When I was a young club hopper, I always wanted dance songs to have a build up, a climax, like a guitar solo or something. So now I create them, nothing like an ass shaker with real instruments and a JIMI Hendrix style solo on top of it.
Something to make even the music snobs smirk....he.he.

Steely
Old 24th June 2009
  #72
Gear Head
 

Quick question: What is four-to-the-floor kick drum? I've never heard that term, but it sounds like something I could really enjoy hating.

Peeves of mine are mostly the above listed, and I also dislike over-produced guitar harmonics. Those metal songs where they put that way too obvious harmonic vibrato lick in.

Also Nickelback. Everything about that band is a peeve of mine. That new "Something in your mouth" song has zero class, the words "pretty pink thong" do not sound right in a song that isn't sung by Sisqo.

And current rap. It all sounds so "now" instead of "timeless." i.e.-Snoop Doggy Doggs "Doggystyle" will forever be loved. Lil John's sweat dripping [email protected] will not (I hope).

Screaming the hook is not a hook at all. Give me something I can walk away with besides a headache.

Did I mention I hate Nickelback? Seriously, I really hate that band. "I like your pants around your feet?" Those are the lyrics you settled on for your highly produced expensive record?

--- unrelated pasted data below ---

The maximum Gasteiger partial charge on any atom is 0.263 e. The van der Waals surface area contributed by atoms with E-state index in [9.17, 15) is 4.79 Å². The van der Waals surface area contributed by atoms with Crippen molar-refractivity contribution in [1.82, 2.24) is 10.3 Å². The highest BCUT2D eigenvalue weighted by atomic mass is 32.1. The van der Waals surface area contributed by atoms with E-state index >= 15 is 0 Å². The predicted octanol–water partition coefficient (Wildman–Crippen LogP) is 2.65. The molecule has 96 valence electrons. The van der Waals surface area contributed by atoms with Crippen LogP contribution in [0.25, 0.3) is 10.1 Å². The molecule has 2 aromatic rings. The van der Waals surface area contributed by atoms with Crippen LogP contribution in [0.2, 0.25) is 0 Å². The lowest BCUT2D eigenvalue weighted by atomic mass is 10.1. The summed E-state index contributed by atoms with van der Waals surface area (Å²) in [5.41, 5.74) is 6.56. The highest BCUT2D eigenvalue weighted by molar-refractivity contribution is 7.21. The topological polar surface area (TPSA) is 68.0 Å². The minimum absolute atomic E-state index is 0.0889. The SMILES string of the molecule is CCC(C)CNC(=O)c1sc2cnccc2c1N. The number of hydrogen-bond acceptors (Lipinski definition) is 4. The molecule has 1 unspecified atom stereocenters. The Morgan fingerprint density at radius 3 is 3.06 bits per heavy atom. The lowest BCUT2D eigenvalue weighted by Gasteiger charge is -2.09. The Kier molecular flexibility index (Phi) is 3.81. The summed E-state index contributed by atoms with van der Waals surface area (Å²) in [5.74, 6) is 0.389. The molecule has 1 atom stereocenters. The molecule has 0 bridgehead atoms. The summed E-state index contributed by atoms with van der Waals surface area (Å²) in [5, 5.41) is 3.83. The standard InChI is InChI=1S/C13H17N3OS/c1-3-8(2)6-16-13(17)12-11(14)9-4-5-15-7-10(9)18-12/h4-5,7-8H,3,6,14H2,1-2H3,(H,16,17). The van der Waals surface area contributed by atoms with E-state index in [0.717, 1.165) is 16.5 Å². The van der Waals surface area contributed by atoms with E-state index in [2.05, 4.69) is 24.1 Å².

You know, one peeve I think we all (should) share is the general uneducated state of the consumer. When the corporate machine shoves enough poo down the average iPod owners throat (Jonus Brothers), some people will aquire a taste for it because its all they know. And what is the deal with Disney lately and their tween music being all over the place?

Nickelback sucks.
Old 24th June 2009
  #73
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Quote:
Originally Posted by Barfunkel View Post
I don't think you can pinpoint humanity to something like unquantized drums or synthesizer sounds.

I can, and I do.

Please also note, I didn't say "synthesizer sounds," I said "synthesized sounds."


Gregory Scott - ubk
Old 24th June 2009
  #74
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Quote:
Originally Posted by Shimona View Post
Quick question: What is four-to-the-floor kick drum? I've never heard that term, but it sounds like something I could really enjoy hating.
That's referring to the dance scene. Dance music, especially house, is driven by a kick drum pounding relentlessly on all four quarter notes per bar.
Old 24th June 2009
  #75
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Bumper sticker slogans made into songs in a lame attempt to cash in on something that's kitchy --- even worse when the singer sings it as if it were some deeply felt emotion ---- this is mostly in country music and occasionally in hard rock.
Old 24th June 2009
  #76
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Songs that use the words "fall down" or "pick you up" or any variation on that.